FEEDER schools will not be introduced in Cardiff next year, the council has decided.
Councillors took the decision despite 79% voting in favour of them in a recent consultation on changes to school admission policy.
At Thursday’s Cabinet meeting, Labour councillor and Cabinet Member for Education Sarah Merry said she had “agonised over this decision for days” – but that feeder schools would disadvantage children in faith and Welsh-language primary schools who do not apply to faith or Welsh-language secondaries.
She also said families moving into the area because of job changes and those seeking asylum would suffer if a feeder system were introduced.
“A case for changing the admissions policy has not been made. To change from the current policy we would want clear evidence of benefit and to be honest I do not think they are there,” she said.
But many have criticised the fact that feeder schools were ditched despite so many people being in favour.
“This consultation gave people genuine hope that their issues would be addressed and their voices heard,” said Roath Park School community group The Corner in a statement.
Many had been left angry after Tuesday’s Children and Young People Scrutiny Committee meeting, when the issue was first discussed publicly.
“Sarah Merry’s comments have proven that consultations are just there to tick a box, so they don’t mean anything. Don’t do it in the first place, then, and don’t make a mockery of the whole system,” said Shavanah Taj, who has two children at Roath Park Primary.
Labour councillor Sue Lent also spoke out against the consultation.
“If you’re not going to implement option B, then why consult on it? They don’t have to consult on that option, and they haven’t before,” she told The Cardiffian on Wednesday.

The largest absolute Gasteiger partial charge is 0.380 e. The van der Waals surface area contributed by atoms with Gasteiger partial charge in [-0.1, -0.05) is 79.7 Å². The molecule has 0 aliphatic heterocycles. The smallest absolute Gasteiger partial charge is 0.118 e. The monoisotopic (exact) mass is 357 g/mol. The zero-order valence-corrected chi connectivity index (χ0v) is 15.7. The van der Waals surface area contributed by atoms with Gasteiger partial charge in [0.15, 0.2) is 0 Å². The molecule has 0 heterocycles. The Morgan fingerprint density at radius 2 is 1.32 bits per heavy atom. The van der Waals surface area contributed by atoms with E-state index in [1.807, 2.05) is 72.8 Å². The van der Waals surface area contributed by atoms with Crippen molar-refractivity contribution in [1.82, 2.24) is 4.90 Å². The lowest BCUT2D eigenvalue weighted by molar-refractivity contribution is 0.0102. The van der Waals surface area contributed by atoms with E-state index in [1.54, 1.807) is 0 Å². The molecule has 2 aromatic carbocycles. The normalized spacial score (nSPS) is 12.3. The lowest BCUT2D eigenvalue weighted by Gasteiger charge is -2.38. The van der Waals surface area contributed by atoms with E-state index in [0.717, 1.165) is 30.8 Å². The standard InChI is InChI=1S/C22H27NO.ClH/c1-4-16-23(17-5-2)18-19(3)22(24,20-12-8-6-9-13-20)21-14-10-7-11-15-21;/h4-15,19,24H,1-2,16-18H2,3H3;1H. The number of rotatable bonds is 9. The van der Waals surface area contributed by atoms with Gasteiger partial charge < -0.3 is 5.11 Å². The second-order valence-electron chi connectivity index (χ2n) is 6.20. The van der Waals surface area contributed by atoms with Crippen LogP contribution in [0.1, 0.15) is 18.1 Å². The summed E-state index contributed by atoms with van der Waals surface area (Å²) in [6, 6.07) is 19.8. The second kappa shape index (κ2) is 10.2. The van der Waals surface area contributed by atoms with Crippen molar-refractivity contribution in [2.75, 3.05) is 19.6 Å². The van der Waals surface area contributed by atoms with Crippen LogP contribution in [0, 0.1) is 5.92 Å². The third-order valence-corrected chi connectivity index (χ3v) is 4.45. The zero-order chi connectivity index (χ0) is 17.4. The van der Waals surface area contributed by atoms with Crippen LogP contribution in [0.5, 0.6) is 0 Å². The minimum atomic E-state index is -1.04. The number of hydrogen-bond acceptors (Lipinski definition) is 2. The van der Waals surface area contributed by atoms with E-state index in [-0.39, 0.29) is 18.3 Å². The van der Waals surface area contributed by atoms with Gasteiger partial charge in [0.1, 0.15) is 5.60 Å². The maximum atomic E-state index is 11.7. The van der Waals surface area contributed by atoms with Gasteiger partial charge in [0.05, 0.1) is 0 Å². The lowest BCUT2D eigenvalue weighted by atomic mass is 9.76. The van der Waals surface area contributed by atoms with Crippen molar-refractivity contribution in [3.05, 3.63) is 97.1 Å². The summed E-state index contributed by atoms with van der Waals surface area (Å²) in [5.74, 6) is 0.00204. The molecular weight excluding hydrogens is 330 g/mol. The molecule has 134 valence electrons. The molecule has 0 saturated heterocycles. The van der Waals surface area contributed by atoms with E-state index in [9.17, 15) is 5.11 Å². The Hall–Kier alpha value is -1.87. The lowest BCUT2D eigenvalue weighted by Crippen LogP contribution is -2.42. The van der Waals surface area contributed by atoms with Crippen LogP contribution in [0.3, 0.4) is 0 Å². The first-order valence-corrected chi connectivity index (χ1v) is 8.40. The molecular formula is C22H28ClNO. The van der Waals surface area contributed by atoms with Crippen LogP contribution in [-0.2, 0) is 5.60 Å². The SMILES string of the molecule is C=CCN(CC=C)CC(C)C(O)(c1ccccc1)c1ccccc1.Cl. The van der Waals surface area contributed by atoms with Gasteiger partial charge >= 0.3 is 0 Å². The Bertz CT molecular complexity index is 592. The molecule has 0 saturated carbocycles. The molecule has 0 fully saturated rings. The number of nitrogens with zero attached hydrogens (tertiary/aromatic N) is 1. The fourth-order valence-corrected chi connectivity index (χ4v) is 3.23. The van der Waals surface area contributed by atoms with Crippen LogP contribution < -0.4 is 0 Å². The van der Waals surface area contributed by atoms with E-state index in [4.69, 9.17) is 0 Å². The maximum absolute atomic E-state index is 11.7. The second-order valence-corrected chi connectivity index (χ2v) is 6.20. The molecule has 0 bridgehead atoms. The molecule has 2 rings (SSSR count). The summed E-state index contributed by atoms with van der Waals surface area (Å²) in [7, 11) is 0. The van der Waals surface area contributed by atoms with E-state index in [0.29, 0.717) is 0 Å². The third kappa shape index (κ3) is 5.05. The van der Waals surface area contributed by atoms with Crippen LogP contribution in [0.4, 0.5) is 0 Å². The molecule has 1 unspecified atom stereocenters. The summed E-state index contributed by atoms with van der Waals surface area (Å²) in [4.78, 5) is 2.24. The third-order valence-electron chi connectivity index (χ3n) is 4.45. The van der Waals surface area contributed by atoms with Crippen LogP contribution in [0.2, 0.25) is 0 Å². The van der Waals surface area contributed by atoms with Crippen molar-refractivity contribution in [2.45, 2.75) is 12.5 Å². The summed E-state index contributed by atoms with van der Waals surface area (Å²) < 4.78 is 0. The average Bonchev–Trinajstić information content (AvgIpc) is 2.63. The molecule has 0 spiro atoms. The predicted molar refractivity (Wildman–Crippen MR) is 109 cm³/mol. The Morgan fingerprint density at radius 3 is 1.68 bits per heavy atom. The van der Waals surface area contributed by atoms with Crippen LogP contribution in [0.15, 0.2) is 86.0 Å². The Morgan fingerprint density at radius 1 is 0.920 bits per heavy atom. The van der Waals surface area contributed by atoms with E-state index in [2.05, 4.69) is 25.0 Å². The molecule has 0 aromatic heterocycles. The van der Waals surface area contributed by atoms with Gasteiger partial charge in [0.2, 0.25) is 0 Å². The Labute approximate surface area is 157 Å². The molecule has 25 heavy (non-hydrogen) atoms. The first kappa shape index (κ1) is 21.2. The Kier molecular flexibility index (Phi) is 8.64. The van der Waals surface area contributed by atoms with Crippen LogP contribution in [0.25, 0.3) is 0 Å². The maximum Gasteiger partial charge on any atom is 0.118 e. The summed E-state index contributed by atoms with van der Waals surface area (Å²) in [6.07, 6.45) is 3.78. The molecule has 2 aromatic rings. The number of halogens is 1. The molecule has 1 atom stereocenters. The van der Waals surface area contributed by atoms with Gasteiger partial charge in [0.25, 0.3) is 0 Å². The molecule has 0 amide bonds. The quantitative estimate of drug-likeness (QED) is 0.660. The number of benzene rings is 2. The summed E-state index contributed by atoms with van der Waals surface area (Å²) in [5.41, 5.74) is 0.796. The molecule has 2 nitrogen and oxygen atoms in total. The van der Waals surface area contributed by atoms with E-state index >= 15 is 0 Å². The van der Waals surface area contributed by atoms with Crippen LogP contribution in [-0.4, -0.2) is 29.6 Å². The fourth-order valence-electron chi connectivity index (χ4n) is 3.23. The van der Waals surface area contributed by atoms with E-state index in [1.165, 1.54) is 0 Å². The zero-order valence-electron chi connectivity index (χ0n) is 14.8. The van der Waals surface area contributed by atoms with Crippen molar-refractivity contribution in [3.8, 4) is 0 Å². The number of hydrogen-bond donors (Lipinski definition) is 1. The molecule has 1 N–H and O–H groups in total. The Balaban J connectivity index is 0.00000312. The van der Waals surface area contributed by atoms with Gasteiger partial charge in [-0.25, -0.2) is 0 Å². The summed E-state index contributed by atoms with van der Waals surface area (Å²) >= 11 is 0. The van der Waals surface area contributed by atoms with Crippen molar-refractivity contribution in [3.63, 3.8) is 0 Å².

Coun Lent also sent a letter to Cabinet on Wednesday saying: “I would suggest that we never again ‘consult’ on a specific proposal which we have absolutely no intention of implementing.”
At Thursday’s Cabinet decision, Coun Merry stressed that the consultation was not an actual vote.
“We consider the responses as a whole and we do not actually count them up,” she said.
She also pointed out that parents who would benefit from feeder schools right now were more likely to respond to the consultation – as is the case for Roath Park Primary, where children have been struggling to get places at oversubscribed Cardiff High.
“We have to consider how representative these responses are for a city-wide policy,” she said, noting that 81% of responses were from four postcodes and 98% were from just two schools.
Lib Dem councillor Joe Boyle criticised the decision to go against the consultation results.
“If you have a consultation where you put forward two options, one has to assume you are prepared to implement two options. Otherwise why is it on the table? Why are people being asked to make an assessment on it?” he said.
In answer to concerns that the results weren’t representative, he argued: “Councillors should have gone out and let their residents know it was happening. It’s unfair to blame those communities who do respond.”
Despite the clashes, Cabinet voted to approve minimal changes to the current system.
“We have come to the decision that we should support this proposal because we genuinely believe it will have the best impact on the greatest number of pupils” said Labour councillor Russell Goodway, Cabinet Member for Investment and Development.
Council leader Huw Thomas said: “We do live in a democracy where people are elected to take decisions to the best of their abilities. We are taking the decision which we believe to be right.”